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Disentangling Leucocytozoon parasite diversity in the neotropics: Descriptions of two new species and shortcomings of molecular diagnostics for leucocytozoids

Lotta, Ingrid A., Valkiūnas, Gediminas, Pacheco, M. Andreína, Escalante, Ananías A., Hernández, Sandra Rocío, Matta, Nubia E.
International journal for parasitology 2019 v.9 pp. 159-173
Cotingidae, Leucocytozoon, Neotropics, birds, cytochrome b, diagnostic techniques, gametocytes, genes, microscopy, mitochondrial DNA, mixed infection, morphospecies, new species, nucleotide sequences, parasites, phylogeny, polymerase chain reaction, South America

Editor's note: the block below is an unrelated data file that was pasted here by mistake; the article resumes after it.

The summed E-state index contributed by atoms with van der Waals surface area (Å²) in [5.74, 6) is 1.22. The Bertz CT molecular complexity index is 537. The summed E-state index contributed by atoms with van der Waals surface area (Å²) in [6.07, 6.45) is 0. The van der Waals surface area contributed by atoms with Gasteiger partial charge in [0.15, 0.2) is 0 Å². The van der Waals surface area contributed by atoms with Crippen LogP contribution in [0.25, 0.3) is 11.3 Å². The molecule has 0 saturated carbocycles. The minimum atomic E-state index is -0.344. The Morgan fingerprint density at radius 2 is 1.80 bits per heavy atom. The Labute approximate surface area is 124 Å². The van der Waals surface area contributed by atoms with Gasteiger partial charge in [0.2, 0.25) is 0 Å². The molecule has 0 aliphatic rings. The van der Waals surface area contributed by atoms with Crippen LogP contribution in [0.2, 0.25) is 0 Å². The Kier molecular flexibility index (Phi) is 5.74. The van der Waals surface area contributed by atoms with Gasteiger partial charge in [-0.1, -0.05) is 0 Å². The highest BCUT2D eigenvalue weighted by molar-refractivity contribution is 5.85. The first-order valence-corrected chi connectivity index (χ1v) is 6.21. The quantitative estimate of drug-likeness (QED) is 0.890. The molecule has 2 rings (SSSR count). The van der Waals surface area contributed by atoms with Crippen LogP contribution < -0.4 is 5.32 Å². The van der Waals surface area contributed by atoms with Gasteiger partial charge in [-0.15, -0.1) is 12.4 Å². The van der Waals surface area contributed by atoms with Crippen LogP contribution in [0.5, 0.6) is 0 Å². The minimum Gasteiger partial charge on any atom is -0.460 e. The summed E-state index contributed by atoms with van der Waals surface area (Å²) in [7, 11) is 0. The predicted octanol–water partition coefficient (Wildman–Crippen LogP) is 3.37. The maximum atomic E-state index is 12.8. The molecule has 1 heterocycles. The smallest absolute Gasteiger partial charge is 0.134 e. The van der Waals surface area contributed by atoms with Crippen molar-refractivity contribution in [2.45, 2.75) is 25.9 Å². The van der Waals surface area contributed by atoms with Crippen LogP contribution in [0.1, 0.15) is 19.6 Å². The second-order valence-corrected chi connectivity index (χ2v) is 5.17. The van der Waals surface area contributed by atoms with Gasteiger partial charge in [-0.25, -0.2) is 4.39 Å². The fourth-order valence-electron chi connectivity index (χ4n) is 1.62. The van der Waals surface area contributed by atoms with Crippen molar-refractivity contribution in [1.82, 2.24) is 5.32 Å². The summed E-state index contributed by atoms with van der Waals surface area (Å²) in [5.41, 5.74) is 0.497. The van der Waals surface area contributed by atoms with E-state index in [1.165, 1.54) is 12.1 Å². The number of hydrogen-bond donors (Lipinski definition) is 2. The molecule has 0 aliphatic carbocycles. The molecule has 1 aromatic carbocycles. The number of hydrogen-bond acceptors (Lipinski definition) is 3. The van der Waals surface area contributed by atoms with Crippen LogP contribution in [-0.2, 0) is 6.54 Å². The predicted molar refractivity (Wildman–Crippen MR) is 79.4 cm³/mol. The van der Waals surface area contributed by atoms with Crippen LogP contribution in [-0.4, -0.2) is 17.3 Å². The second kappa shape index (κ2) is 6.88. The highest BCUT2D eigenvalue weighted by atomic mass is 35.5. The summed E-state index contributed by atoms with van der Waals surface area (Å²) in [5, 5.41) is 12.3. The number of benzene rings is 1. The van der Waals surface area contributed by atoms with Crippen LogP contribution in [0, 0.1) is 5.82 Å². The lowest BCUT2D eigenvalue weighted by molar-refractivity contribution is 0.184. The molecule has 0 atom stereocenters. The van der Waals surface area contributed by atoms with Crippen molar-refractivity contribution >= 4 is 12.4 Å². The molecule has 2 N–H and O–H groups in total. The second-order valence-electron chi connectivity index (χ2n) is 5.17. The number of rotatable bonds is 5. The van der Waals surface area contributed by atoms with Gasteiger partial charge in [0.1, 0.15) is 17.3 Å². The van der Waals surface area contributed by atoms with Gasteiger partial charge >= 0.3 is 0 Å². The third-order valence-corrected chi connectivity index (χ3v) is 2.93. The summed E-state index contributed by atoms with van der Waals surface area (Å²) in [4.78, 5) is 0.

Avian communities from South America harbor an extraordinary diversity of Leucocytozoon species (Haemosporida, Leucocytozoidae). Here, of 890 birds sampled, 10 (1.2%) were infected with Leucocytozoon parasites. Among them, two new species were discovered and described. Leucocytozoon grallariae sp. nov. and Leucocytozoon neotropicalis sp. nov. were found in non-migratory highland passeriforms belonging to the Grallaridae and Cotingidae, respectively. They both possess gametocytes in fusiform host cells. However, due to combining microscopic examination and molecular detection, it was revealed that these parasites were present in co-infections with other Leucocytozoon species, which gametocytes develop in roundish host cells, therefore exhibiting two highly distant parasite lineages isolated from the same samples. Remarkably, the lineages obtained by cloning the mtDNA genomes were not captured by the classic nested PCR, which amplifies a short fragment of cytochrome b gene. Phylogenetic analyses revealed that the lineages obtained by the classic nested PCR clustered with parasites possessing gametocytes in roundish host cells, while the lineages obtained by the mtDNA genome PCR protocol were closely related to Leucocytozoon parasites possessing gametocytes in fusiform host cells. These findings suggest problems with the sensitivity of the molecular protocols commonly used to detect Leucocytozoon species. A detailed analysis of the primers used in the classic nested PCR revealed a match with DNA sequences from those parasites that possess gametocytes in roundish host cells (i.e., Leucocytozoon fringillinarum), while they differ with the orthologous regions in the mtDNA genomes isolated from the samples containing the two new species. Since these are mixed infections, none of the lineages detected in this study can be assigned accurately to the new Leucocytozoon morphospecies that develops in fusiform host cells. However, phylogenetic analyses allowed us to hypothesize their most probable associations. This study highlights the need for developing detection methods to assess the diversity of Leucocytozoon parasites accurately.